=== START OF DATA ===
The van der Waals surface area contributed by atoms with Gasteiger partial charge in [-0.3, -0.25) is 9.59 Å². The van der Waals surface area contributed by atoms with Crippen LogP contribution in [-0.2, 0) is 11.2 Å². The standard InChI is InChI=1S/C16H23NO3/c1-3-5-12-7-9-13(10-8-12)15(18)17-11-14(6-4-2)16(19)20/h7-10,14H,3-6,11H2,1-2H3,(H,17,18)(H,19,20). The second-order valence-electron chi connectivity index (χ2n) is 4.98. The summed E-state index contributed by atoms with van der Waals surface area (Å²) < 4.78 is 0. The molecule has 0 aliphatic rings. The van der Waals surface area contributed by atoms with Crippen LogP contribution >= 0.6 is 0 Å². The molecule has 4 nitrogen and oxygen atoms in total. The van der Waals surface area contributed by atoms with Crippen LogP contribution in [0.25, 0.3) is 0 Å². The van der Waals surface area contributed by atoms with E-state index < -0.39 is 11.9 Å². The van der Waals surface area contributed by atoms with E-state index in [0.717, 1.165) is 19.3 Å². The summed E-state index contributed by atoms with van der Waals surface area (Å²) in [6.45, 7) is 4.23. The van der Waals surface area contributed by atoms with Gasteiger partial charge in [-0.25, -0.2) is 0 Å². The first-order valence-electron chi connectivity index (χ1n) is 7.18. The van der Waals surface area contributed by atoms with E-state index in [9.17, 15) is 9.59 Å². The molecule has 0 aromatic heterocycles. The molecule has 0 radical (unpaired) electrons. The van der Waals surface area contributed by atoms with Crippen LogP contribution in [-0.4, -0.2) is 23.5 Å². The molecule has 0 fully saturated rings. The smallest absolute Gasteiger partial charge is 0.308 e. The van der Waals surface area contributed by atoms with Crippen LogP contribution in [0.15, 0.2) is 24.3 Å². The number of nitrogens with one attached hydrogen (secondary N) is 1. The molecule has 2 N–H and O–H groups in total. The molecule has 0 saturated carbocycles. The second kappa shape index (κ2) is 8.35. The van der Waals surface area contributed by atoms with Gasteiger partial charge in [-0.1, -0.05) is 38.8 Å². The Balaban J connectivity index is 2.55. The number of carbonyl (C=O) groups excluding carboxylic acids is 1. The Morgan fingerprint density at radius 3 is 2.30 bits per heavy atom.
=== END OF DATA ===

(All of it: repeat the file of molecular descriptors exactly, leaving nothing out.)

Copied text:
The van der Waals surface area contributed by atoms with Gasteiger partial charge in [-0.3, -0.25) is 9.59 Å². The van der Waals surface area contributed by atoms with Crippen LogP contribution in [-0.2, 0) is 11.2 Å². The standard InChI is InChI=1S/C16H23NO3/c1-3-5-12-7-9-13(10-8-12)15(18)17-11-14(6-4-2)16(19)20/h7-10,14H,3-6,11H2,1-2H3,(H,17,18)(H,19,20). The second-order valence-electron chi connectivity index (χ2n) is 4.98. The summed E-state index contributed by atoms with van der Waals surface area (Å²) < 4.78 is 0. The molecule has 0 aliphatic rings. The van der Waals surface area contributed by atoms with Crippen LogP contribution >= 0.6 is 0 Å². The molecule has 4 nitrogen and oxygen atoms in total. The van der Waals surface area contributed by atoms with Crippen LogP contribution in [0.25, 0.3) is 0 Å². The van der Waals surface area contributed by atoms with E-state index < -0.39 is 11.9 Å². The van der Waals surface area contributed by atoms with E-state index in [0.717, 1.165) is 19.3 Å². The summed E-state index contributed by atoms with van der Waals surface area (Å²) in [6.45, 7) is 4.23. The van der Waals surface area contributed by atoms with Gasteiger partial charge in [-0.25, -0.2) is 0 Å². The first-order valence-electron chi connectivity index (χ1n) is 7.18. The van der Waals surface area contributed by atoms with E-state index in [9.17, 15) is 9.59 Å². The molecule has 0 aromatic heterocycles. The molecule has 0 radical (unpaired) electrons. The van der Waals surface area contributed by atoms with Crippen LogP contribution in [-0.4, -0.2) is 23.5 Å². The molecule has 0 fully saturated rings. The smallest absolute Gasteiger partial charge is 0.308 e. The van der Waals surface area contributed by atoms with Crippen LogP contribution in [0.15, 0.2) is 24.3 Å². The number of nitrogens with one attached hydrogen (secondary N) is 1. The molecule has 2 N–H and O–H groups in total. The molecule has 0 saturated carbocycles. The second kappa shape index (κ2) is 8.35. The van der Waals surface area contributed by atoms with Gasteiger partial charge in [-0.1, -0.05) is 38.8 Å². The Balaban J connectivity index is 2.55. The number of carbonyl (C=O) groups excluding carboxylic acids is 1. The Morgan fingerprint density at radius 3 is 2.30 bits per heavy atom.